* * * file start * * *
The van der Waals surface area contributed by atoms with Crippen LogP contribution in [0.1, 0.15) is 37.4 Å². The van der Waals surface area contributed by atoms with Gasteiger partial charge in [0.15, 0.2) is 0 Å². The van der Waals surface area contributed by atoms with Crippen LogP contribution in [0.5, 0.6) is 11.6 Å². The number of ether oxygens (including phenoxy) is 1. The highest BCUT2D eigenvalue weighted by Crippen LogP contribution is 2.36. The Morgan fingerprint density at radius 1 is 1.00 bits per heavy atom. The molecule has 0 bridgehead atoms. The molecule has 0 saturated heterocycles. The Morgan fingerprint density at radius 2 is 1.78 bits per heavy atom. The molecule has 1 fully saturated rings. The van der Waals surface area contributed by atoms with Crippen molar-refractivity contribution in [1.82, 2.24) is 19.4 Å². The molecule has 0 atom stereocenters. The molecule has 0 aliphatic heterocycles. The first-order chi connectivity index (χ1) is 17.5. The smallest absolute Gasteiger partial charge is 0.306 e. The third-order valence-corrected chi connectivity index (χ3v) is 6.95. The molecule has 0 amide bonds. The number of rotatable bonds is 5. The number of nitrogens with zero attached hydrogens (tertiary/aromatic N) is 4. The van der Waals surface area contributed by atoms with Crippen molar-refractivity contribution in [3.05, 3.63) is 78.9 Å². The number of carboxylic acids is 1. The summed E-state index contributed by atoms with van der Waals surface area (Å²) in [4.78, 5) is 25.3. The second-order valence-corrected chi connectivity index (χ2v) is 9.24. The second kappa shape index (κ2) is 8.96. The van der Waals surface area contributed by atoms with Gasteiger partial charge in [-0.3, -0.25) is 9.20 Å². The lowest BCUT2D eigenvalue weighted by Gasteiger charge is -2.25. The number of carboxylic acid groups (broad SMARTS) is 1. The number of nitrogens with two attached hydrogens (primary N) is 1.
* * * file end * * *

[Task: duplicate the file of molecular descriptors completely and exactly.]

The van der Waals surface area contributed by atoms with Crippen LogP contribution in [0.1, 0.15) is 37.4 Å². The van der Waals surface area contributed by atoms with Gasteiger partial charge in [0.15, 0.2) is 0 Å². The van der Waals surface area contributed by atoms with Crippen LogP contribution in [0.5, 0.6) is 11.6 Å². The number of ether oxygens (including phenoxy) is 1. The highest BCUT2D eigenvalue weighted by Crippen LogP contribution is 2.36. The Morgan fingerprint density at radius 1 is 1.00 bits per heavy atom. The molecule has 0 bridgehead atoms. The molecule has 0 saturated heterocycles. The Morgan fingerprint density at radius 2 is 1.78 bits per heavy atom. The molecule has 1 fully saturated rings. The van der Waals surface area contributed by atoms with Crippen molar-refractivity contribution in [1.82, 2.24) is 19.4 Å². The molecule has 0 atom stereocenters. The molecule has 0 aliphatic heterocycles. The first-order chi connectivity index (χ1) is 17.5. The smallest absolute Gasteiger partial charge is 0.306 e. The third-order valence-corrected chi connectivity index (χ3v) is 6.95. The molecule has 0 amide bonds. The number of rotatable bonds is 5. The number of nitrogens with zero attached hydrogens (tertiary/aromatic N) is 4. The van der Waals surface area contributed by atoms with Crippen molar-refractivity contribution in [3.05, 3.63) is 78.9 Å². The number of carboxylic acids is 1. The summed E-state index contributed by atoms with van der Waals surface area (Å²) in [4.78, 5) is 25.3. The second-order valence-corrected chi connectivity index (χ2v) is 9.24. The second kappa shape index (κ2) is 8.96. The van der Waals surface area contributed by atoms with Gasteiger partial charge in [-0.3, -0.25) is 9.20 Å². The lowest BCUT2D eigenvalue weighted by Gasteiger charge is -2.25. The number of carboxylic acid groups (broad SMARTS) is 1. The number of nitrogens with two attached hydrogens (primary N) is 1.